Climate Change Impacts like Drought and Floods: STOP SAYING THAT!

Shaun Martin, WWF-US

With this post I am inaugurating a new series called “STOP SAYING THAT!,” a look at the use of language in climate change adaptation and how well-intentioned, knowledgeable people are making the field more confusing for the less knowledgeable by their choice of words and utterings like “drought is an impact of climate change.” Climate change adaptation is an emerging field and one where we need to rapidly raise awareness and educate others to be successful. While many might not see the value in arguing semantics, I, for one, firmly believe that we can all benefit from the use of precise language in our work.

We see lists of climate change “impacts” that include things like heat waves, drought, floods, and hurricanes all over the place. There are several problems with these lists and any sentence that claims that weather-related events are impacts of climate change. The first is that drought and other weather-related events have always existed and are not new phenomena caused by anthropogenic global warming. A second problem is that while we are all careful not to attribute single weather events to climate change, statements like “drought is an impact of climate change” imply the opposite – that a drought is a manifestation of climate change – even if that is not the intention.

But my biggest problem calling weather events impacts is the sloppy use of the word “impact.” Weather is not an impact. The damage caused by weather to the health and well-being of people, communities, species, ecosystems, and economies are impacts. We all recognize that smoking causes poor health, yet no one would say that smoking is an impact. Poor health resulting from smoking is the impact. We call smoking a hazard.

Thus calling a flood or a hurricane an impact of climate change makes no more sense than calling smoking an impact of marketing by tobacco companies. Like smoking, flood and hurricanes are hazards. The impacts caused by floods and hurricanes are property damage, loss of life, economic contraction, etc.

So why do people call hazards like heat waves climate change impacts? Probably because they have heard someone else say this or have read it somewhere. Calling a heat wave an “impact” is just a short-cut to saying, “the increased frequency and severity of heat waves resulting from anthropogenic global warming.” I agree that it’s much easier to just call it an impact! But that doesn’t make it the best use 0f language.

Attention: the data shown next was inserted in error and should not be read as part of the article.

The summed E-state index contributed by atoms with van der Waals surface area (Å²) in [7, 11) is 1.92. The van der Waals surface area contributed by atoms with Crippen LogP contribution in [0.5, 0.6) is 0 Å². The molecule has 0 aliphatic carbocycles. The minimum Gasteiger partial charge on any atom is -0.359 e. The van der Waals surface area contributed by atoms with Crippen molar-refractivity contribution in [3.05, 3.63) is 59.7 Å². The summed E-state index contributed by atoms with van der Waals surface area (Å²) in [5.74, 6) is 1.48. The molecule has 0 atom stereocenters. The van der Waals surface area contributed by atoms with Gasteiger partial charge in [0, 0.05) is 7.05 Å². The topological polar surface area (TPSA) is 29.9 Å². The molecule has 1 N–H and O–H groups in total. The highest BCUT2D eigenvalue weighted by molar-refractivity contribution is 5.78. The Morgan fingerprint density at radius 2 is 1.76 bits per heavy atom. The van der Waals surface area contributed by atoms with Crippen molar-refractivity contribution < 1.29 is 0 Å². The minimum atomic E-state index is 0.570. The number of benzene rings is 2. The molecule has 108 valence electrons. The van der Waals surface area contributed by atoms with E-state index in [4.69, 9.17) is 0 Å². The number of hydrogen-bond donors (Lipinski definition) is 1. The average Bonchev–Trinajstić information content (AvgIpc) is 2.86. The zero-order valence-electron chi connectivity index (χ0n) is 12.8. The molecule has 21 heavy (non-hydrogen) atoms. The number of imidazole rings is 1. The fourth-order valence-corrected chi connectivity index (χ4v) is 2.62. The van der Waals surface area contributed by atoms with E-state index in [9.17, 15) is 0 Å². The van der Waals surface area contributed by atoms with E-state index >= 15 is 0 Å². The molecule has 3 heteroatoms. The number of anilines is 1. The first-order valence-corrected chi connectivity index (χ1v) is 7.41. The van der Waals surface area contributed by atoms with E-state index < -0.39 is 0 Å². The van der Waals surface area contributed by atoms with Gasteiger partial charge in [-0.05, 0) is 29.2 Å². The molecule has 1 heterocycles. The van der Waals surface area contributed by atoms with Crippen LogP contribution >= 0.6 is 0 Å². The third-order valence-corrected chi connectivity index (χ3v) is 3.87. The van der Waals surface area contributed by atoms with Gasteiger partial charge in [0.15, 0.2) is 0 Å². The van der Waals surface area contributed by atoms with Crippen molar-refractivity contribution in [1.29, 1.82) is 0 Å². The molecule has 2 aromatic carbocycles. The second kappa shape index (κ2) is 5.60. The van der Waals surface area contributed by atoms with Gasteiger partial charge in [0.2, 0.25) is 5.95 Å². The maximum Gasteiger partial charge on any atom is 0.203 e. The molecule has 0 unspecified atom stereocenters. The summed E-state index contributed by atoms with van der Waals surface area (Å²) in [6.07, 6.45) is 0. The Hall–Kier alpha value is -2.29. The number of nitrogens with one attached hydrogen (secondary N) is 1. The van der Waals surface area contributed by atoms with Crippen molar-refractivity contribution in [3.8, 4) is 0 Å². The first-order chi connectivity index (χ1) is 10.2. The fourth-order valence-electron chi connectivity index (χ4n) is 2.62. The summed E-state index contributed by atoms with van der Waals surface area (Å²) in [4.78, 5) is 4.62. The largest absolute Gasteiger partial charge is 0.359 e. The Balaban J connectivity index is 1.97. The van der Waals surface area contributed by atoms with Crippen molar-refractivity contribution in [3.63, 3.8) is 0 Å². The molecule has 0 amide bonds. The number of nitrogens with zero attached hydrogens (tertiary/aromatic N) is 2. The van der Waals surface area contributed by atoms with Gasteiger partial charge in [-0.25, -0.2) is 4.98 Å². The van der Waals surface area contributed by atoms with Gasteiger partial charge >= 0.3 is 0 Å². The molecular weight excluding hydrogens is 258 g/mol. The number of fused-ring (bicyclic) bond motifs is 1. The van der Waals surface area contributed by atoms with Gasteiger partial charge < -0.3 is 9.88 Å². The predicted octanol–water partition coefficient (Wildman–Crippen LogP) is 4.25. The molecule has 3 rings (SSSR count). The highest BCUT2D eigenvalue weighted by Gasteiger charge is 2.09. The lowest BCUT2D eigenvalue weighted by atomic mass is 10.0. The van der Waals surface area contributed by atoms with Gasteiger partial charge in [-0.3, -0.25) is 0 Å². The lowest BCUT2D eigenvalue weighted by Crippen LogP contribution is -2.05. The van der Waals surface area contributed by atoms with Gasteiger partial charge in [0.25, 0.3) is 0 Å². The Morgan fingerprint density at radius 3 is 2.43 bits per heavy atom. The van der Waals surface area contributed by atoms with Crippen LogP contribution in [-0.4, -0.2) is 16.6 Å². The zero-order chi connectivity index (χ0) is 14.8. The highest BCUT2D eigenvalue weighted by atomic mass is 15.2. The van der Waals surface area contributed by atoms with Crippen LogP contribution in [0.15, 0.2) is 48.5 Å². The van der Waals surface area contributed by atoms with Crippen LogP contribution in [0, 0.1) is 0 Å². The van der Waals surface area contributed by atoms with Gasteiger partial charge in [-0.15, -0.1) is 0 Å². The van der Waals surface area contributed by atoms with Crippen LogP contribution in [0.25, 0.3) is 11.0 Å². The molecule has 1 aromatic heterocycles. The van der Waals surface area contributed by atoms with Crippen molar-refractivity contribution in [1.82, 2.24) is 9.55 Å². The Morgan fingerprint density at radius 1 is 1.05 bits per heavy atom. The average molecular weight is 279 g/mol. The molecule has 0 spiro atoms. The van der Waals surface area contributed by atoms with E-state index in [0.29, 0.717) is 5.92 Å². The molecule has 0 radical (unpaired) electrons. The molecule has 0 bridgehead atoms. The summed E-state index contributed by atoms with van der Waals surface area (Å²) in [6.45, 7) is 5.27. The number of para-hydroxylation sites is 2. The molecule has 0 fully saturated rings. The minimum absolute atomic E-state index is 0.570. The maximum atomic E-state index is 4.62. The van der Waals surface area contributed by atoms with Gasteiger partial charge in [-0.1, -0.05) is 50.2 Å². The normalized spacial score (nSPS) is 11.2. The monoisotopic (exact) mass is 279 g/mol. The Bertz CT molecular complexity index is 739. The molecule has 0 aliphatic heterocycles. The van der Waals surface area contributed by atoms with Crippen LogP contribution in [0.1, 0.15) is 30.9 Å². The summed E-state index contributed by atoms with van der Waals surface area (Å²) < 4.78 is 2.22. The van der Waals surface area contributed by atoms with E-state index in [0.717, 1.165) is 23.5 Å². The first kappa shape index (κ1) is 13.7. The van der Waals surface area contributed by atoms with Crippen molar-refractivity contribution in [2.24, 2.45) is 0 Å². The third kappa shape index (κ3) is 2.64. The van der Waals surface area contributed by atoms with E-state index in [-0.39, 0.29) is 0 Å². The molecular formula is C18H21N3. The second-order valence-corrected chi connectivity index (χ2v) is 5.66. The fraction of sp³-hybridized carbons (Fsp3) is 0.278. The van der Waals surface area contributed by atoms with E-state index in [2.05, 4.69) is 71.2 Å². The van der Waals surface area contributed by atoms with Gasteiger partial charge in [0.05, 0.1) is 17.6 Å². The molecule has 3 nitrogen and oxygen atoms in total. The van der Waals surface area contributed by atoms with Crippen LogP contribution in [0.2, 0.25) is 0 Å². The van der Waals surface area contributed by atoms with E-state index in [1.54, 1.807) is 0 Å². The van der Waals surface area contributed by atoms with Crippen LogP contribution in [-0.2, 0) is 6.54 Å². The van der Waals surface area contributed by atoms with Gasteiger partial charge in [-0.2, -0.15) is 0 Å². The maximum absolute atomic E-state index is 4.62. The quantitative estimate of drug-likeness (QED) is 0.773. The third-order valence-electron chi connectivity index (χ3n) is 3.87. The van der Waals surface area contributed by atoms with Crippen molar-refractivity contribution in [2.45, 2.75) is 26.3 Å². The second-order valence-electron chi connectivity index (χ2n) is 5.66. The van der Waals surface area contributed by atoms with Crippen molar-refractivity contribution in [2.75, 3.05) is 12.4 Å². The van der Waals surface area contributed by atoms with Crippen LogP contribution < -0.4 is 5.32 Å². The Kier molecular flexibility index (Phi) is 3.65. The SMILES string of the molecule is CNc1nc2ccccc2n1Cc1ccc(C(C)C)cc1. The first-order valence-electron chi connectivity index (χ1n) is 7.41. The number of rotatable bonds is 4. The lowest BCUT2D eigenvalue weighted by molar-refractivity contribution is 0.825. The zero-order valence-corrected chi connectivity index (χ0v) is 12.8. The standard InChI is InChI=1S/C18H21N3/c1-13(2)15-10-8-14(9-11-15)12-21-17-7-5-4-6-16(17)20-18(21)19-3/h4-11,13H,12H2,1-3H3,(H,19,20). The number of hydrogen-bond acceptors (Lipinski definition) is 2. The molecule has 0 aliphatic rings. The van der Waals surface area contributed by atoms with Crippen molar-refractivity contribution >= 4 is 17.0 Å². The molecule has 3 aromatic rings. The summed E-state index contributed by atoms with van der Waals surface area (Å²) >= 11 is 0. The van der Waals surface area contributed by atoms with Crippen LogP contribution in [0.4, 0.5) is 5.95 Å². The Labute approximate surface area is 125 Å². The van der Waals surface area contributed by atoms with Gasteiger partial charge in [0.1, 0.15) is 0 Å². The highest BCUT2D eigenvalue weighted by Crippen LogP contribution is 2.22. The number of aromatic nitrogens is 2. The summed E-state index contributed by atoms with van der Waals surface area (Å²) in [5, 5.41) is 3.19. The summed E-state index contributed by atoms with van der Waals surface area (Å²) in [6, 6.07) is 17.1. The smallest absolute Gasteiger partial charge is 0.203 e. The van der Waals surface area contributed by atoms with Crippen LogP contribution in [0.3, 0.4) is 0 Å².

And it’s not just that it’s easier, it could also be that people are simply using “impacts” and “results” or “effects” as synonyms when they in fact do not always mean the same thing. Admittedly it can be confusing. While weather-related hazards cause impacts, some impacts from weather themselves cause additional, secondary impacts.

For example, drought can lead to a decline in food production (both an impact and a result of drought). Decreased food production can in turn cause a chain of negative impacts such as loss of livelihoods, inflation in food prices, increased poverty, malnutrition, and starvation. Since impacts result in other impacts, it is tempting to conclude that anything that is a result of something else can be called an impact. This thinking then leads us to believe that drought (ostensibly a result of climate change) can justifiably be called a climate change impact just as malnutrition is called an impact of decreased food production. This just confuses people on a number of accounts, all explained above.

So what should we be saying to avoid both confusion among newcomers and the use of cumbersome phrasing that is technically correct but does not always result in increased understanding?

1.       In an adaptation context, use the word “impact” (and not climate change impact) when you mean the damage caused by something else like a weather-related hazard or another impact. To be very precise, impacts can also be beneficial to some people (like companies that see increased ease of shipping in the Arctic due to the melting polar ice cap), but since adaptation is most often about reducing our vulnerability, “impact” often has a negative connotation. In adaptation you can safely call “damage” an impact.

2.       Try to avoid calling weather-related events climate change impacts, particularly in an adaptation context. Refer to weather events that can cause damage as hazards. Note that not all weather events are hazards, however. Think of rain for crops or snow in ski resorts.

3.       The words “flood” and “mudslide” cause particular confusion. A flood is not weather, but it is weather-related. Floods and mudslides are hazards resulting from several factors – precipitation or melting snow, topography, and land-use. But while floods arise in part by weather, they should never be called impacts since floods themselves are neither positive or negative, but result in things that can be positive (replenishing a wetland) or negative (destroying property). Similarly increases in floods and mudslides can be the result of land use change and shouldn’t automatically be attributed to changes in weather alone.

4.       When you want to explain the links between climate change and weather-related hazards, rather than calling them climate change impacts, you can say that we are experiencing and can expect increased variability, more severe and record weather, etc. in the future.

5.       Keep in mind that the results of increased atmospheric carbon dioxide and other greenhouse gases are not limited to changes in weather. Ocean acidification has anthropogenic causes stemming from carbon dioxide but has nothing to do with weather.

In my next entry I will explore the unfortunate term “no-regrets adaptation options” and how this phase is doing more harm than good.